Sunday, July 27, 2014
CJOnline, Child abuse reports, foster care placements rising in state, More children in state custody despite high standard for substantiating abuse claims,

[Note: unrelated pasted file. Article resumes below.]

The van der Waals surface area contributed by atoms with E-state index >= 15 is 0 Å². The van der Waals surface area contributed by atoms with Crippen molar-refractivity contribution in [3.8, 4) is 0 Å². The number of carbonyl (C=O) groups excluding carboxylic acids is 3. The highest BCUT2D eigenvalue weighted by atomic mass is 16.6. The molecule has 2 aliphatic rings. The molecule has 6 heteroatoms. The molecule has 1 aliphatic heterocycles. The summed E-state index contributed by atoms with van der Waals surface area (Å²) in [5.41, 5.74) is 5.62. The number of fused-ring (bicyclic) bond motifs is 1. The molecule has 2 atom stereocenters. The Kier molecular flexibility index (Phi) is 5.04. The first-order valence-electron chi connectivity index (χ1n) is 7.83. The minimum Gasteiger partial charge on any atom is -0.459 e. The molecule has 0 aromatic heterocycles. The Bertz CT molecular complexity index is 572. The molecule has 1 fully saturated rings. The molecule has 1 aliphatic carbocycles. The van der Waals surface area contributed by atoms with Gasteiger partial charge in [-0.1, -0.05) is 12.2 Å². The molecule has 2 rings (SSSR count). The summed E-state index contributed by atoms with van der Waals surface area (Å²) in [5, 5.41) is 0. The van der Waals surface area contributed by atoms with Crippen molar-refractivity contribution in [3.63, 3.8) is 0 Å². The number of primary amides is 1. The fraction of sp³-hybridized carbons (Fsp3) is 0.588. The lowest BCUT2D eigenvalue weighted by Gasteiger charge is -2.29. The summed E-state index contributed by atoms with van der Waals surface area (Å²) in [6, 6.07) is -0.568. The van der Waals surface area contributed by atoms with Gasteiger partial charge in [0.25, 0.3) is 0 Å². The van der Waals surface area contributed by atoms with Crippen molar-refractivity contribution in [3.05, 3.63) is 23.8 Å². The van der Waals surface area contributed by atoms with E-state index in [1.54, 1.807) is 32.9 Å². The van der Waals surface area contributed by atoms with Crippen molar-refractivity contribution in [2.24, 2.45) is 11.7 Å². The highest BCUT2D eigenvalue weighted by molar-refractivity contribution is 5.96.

http://cjonline.com/news/2014-07-26/child-abuse-reports-foster-care-placements-rising-state More children in state custody despite high standard for substantiating abuse claims, Posted: July 26, 2014 - 2:47pm By Andy Marso email@example.com The number of children in state custody has risen to record levels in Kansas, correlating with a rising number of child abuse and neglect complaints. As of the beginning of June there were about 7,000 children in the custody of the Kansas Department for Children and Families, including 6,168 in out-of-home foster care placement. Bruce Linhos, executive director of the Kansas Children's Alliance, said it is a higher number than ever before and child advocates, social workers and government officials are struggling to pinpoint a cause. “There’s been a lot of discussion, and I don’t think anybody’s come up with any great answers about why the number is growing,” Linhos said. An in-depth report by the Kansas Health Institute in June included some advocates saying that state policies arestraining and stressing poor families, while a DCF spokeswoman attributed the increase to heightened awareness and reporting of child abuse and neglect. The state is investigating more abuse and neglect claims compared with five years ago and the percentage of those claims that results in a "substantiated" finding is ticking up. But the vast majority remain "unsubstantiated." In Fiscal Year 2009 the state investigated 26,543 child-in-need-of-care complaints and 94.8 percent were found "unsubstantiated." In FY 2013 the Department for Children and Families investigated 32,130 complaints and 93.5 percent were unsubstantiated. Through the first 11 months of FY 2014, the department had assigned 33,052 complaints for investigation. Of those, 29,946 had been declared unsubstantiated and 1,828 had been substantiated. The remaining 1,278 complaints are still open. Substantiated claims are passed to local county and district attorneys, who decide whether to file a child-in-need-of-care petition with the court. Only judges can decide whether custody of the child in question should be granted to DCF or another person. As part of a series of reports on child abuse, the Wichita Eagle in June outlined a court case in which a 14-year-old girl who weighed 66 pounds was removed from her home after nine reports of neglect and abuse, eight of which were determined unsubstantiated. A prosecutor in Sedgwick County, where reports of child abuse and neglect have risen by more than 25 percent in the past five years to over 12,000 a year, told the Eagle his office is sometimes shocked by the number of unsubstantiated complaints in a child's past by the time a case is referred. Lee McGowan, a spokesman for the Shawnee County District Attorney's Office, said that's familiar to local prosecutors. "Our office concurs that it is sometimes surprising at how many previous reports may have been made before a case ever reaches our office," McGowan said via email. McGowan said he also agreed with his counterparts in Sedgwick County that there is sometimes a difference in philosophy between prosecutors, whose "focus is always on safety of the child first and foremost" and social workers, whose approach "may well be to try to keep the child in the home." "That is not to say, however, that safety is not a priority for the social workers," McGowan said. Ron Nelson, a prominent family law attorney in Lenexa, said it is no surprise that more than 90 percent of abuse and neglect complaints are determined unsubstantiated. To substantiate a complaint, state law requires "clear and convincing evidence," which Nelson called a "very high standard." "It is a standard that requires more than a belief that something occurred or that the person who is alleged to have committed the abuse or neglect is the one who committed it," Nelson said. "It is more than that there is some indication that something occurred or that the person alleged to have committed it performed the act. It is less than 'beyond a reasonable doubt.'" Nelson also said that the list of those whose professions require them to report suspected abuse and neglect is long, and reports may be made "out of an abundance of caution." Theresa Freed, a spokeswoman for the Department of Children and Families, said a substantiated claim is not necessary to temporarily remove a child from a dangerous situation. "The rate of removal is much higher than the rate of substantiating," Freed said. The process of removal has been under increased scrutiny recently as well. Craig Gabel, the president of a Wichita-based conservative group called Kansans for Liberty, last year proposed cutting DCF's funding if the agency does not meet family reunification goals. "In my opinion, the worst family in the world is better for a child than the best foster home," Gabel said at the time. During the 2014 session a member of Gabel's group teamed up with other disaffected parents to lobby for changing the state law that instructs courts to act "in the best interests of the child" to one that instructs them to choose the "least detrimental alternative for the child." The measure, House Bill 2450, died in committee. Linhos said that in addition to promoting family reunification, Kansans should also be working toward greater adoption rates so children aren't aging out of the foster care system and trying to prevent abuse and neglect from occurring in the first place. He touted programs like Topeka's Safe Families for Children that help families manage crises before they become damaging to children. “Those kind of very front end, early interventions are the kind of things I think the system has really struggled to kind of be able to address," Linhos said. "In my mind, those are the kind of hopeful things where we really are able to get the people assistance prior to getting to the point of abuse or neglect.” Andy Marso can be reached at Capital: (785) 233-7470; Office: (785) 295-5619 or firstname.lastname@example.org. Follow Andy on Twitter @andymarso.